The cat will likely be very vocal during this time which can sound like a yowl, almost like they are in pain but don’t worry as it is a mixture of a mating call and a feeling of frustration.

Mating Position

The mating position is when your cat gets into what is called lordosis which consists of her head being down, bent forelegs, and her hind raised with her tail raised to expose the perineum.

Loss Of Appetite

Eating is probably the last thing on your cat’s mind right now which is why you will likely notice she is not eating as much as usual.

This shouldn’t last longer than two weeks, so it’s good to monitor it in case it lasts longer as it may be a sign that there is something else going on with her.

Marking Territory

Similar to a male cat, a female cat in heat might spray her territory with urine.

Wanting To Get Out

Your cat will be wanting to get out into the neighborhood to find male cats to mate with so if she lives indoors, you will probably see her sitting, scratching, or meowing at the door.

If she has a cat flap then you might not see her for a while as she will be searching high and low for a suitor.

Grooming A Lot

Some cats will lick their genitals much more than usual even though there is nothing to clean.

If your cat is still doing it while not in heat, you should take them to the vet because it could also be a sign of a urinary tract infection.

Being More Affectionate

Rubbing against things such as furniture, doorways, and your ankles is her way of spreading her scent so that male cats can find her easier.

Spaying Your Cat

Having read about what it means when a cat is in heat, you are probably tempted to get them spayed which comes with a lot of benefits even if it means you can no longer breed from them.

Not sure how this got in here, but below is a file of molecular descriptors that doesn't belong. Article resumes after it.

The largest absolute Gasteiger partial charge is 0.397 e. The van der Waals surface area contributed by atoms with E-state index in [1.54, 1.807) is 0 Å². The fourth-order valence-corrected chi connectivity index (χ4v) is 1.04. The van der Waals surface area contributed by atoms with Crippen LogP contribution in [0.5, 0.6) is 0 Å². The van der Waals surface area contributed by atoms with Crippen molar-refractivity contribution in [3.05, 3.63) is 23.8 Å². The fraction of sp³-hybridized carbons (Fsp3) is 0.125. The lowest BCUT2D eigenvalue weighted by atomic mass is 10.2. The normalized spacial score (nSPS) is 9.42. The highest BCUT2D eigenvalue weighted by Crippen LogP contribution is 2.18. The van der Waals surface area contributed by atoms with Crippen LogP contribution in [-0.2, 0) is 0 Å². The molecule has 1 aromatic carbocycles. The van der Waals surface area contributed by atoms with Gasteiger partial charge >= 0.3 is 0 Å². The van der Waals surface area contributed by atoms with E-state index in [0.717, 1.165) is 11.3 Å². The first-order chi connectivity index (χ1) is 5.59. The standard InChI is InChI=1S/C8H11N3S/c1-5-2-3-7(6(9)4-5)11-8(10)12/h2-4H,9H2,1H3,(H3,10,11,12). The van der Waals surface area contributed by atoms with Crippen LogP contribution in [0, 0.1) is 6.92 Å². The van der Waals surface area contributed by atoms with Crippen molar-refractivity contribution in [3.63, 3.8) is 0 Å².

Spaying your cat completely reduces the chance of them developing uterine and ovarian cancer.

You can also prevent breast cancer as it is the most common type of cancer in unspayed cats.

Cats that have not been spayed can develop pyometra which is a condition that affects the uterus, it requires surgery to treat but if unsuccessful is fatal.

Going through reproductive cycles causes the hormones in cats to change a lot which can impact medications to treat conditions such as epilepsy and diabetes.

If you do decide to spay your cat, there are different factors that come into what the best time to do it is and the best way to get a clear answer is to take your cat to the vet as they will know what is best for your cat’s individual needs.


Cat’s experience reproduction cycles known as estrous, but they don’t have periods in the same way that we are familiar with as they do not shed their womb and therefore do not bleed.

It also takes up a lot more of their life depending on geographic and environmental factors so if you feel that you don’t want your cat to be uncomfortable and frustrated for long periods of time, you can spay them and put an end to the cycles as well as eliminate the risk of certain health problems.

Courtney Trent